Last updated 1 August 2016

Building Your Overseas Retirement Portfolio

The purpose of this article is to introduce you to some of the issues and concepts of retirement planning while you are working overseas. 

A major attraction for expatriates working overseas is the opportunity to accumulate capital, by increasing savings due to reduced cost of living and enhanced earnings.  What to do with sums you are now able to set aside is a tricky issue, because the retirement and savings products available to you back home may not be available to you overseas, or in fact, may be completely unsuitable.

What drives overseas retirement planning is the taxation regime of the country where you work and how this interacts with your home country.  How these two tax regimes work together will affect your current retirement plans, investment portfolio and your regular contributions to them. 

Becoming a Tax Exile 

Most countries do not seek to tax their citizens if they are no longer resident; the rules for working out whether you are non-resident for tax purposes can be extremely complex.  Generally, they will take into account a number of factors, such as whether you maintain a home or whether you have income from sources in your home state.  There are numerous other factors which may operate but these are two major ones. 

One issue with becoming non-resident for tax purposes is that there are, usually, many tax reliefs and tax planning vehicles to minimise or eradicate any home state tax liabilities.  It is vital that you set the plans in motion well in advance of your departure. It is therefore essential for you to retain competent tax advice before you leave your home country.

Next is the issue of what taxation you will face in your new country of residence, and this will be determined by their domestic regime.  Frequently, it is the case that expats enjoy significant tax benefits from moving overseas with either lower income taxes, or in some cases, no income tax whatsoever.  This makes the financial decision to work overseas even more compelling. 

How Retirement Plans and Contributions Are Affected 

In your home country, you probably enjoy tax relief on the gains and contributions you make to approved pension funds.  You get this relief because you pay taxes in your home country, and the government wishes to encourage retirement provision so they do not have to foot the bill for looking after you in your old age.

The issue is that when you cease paying income taxes in your home country, or stop having earned income there, your tax relief also disappears.  It is also the case that many retirement plans will no longer accept your contributions, so you have to suspend them while you are overseas.  This can usually be done in a number of ways, so again, it is important to seek professional advice before you are in the position of not being able to contribute, or move your funds to another investment vehicle.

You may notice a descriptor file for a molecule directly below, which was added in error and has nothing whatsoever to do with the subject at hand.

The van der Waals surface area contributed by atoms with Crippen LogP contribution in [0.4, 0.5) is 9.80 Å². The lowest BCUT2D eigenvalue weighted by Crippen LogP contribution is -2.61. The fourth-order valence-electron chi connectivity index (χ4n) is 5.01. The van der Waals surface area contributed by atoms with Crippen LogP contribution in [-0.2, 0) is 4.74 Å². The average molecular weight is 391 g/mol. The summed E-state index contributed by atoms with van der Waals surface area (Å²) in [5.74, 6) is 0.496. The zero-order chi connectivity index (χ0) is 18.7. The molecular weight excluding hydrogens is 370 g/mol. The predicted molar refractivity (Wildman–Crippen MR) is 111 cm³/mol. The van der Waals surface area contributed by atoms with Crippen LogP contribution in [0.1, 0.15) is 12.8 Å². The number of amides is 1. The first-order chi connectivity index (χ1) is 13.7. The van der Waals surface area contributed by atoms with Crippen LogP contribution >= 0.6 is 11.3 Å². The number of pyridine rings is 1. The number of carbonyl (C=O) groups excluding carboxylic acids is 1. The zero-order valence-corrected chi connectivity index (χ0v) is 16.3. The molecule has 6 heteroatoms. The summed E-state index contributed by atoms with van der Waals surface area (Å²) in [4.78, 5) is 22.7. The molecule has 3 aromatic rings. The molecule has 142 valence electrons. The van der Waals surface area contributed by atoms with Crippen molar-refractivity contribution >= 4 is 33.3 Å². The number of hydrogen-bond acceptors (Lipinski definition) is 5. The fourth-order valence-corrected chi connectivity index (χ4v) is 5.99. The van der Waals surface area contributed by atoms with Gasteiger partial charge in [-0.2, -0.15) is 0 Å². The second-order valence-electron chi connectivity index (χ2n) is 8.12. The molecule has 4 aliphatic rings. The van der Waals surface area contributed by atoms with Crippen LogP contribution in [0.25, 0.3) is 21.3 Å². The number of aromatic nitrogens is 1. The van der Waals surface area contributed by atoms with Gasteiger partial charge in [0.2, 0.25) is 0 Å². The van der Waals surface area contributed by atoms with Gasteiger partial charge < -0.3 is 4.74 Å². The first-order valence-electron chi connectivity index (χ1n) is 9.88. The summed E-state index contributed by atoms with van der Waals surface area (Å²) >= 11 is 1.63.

In respect of your overseas income, you are unlikely to want to continue to invest regular contributions into the retirement savings in your home-based retirement plans.  The reason is that in so doing, you will make those contributions subject to any tax imposed restrictions as to how the funds may be used.  For instance, it is common in many countries for retirement funds to only pay an income or restrictive lump sum at your retirement date which may still be some way off in the future.

The answer is to establish offshore pension and saving plans, which are commonly available.  You will recognise many of the companies who provide these plans, as well as see quite a few new names too.  The advantage of keeping your money offshore is these funds are typically based in tax havens where there is no tax charges being levied on your funds.  You are obviously losing your tax relief, but then you pay no tax. 

These plans are available for lumps sums and regular contributions, with fixed terms or no terms, but be aware that the charging structure may be very different from what you are used to and in any event, is likely to be higher because the company providing the plan is itself not getting the benefit of tax relief on its own expenses. 

A Word of Caution 

You must be aware that just because there is a low or no income tax regime in place, that there are not other taxes which can be charged against you, for example, capital gains or wealth taxes.

A very good example is Australia which provides an excellent environment for many expatriates with good earning potential, enjoyable climate and infrastructure and a low income tax regime.  This said, many expatriates are shocked to find that they can be caught by the Australian wealth tax provisions.  These provisions seek to tax an individual on total assets, irrespective of where they are located!  If you have suspended a pension fund in your home country, you may think you have done the right thing by making sure it is safe and continuing to enjoy tax-free growth back home.  Except the Australian tax authorities will seek to levy a tax charge on the full value of the plan, and even worse, you have to pay that charge from your own resources if you cannot free the funds from the pension plan!

This example is not extreme, though many expatriates have fallen foul of this kind of situation, which serves to underline the need for expert and professional advice when you come to make any financial decision.

Photo: American Advisors Group

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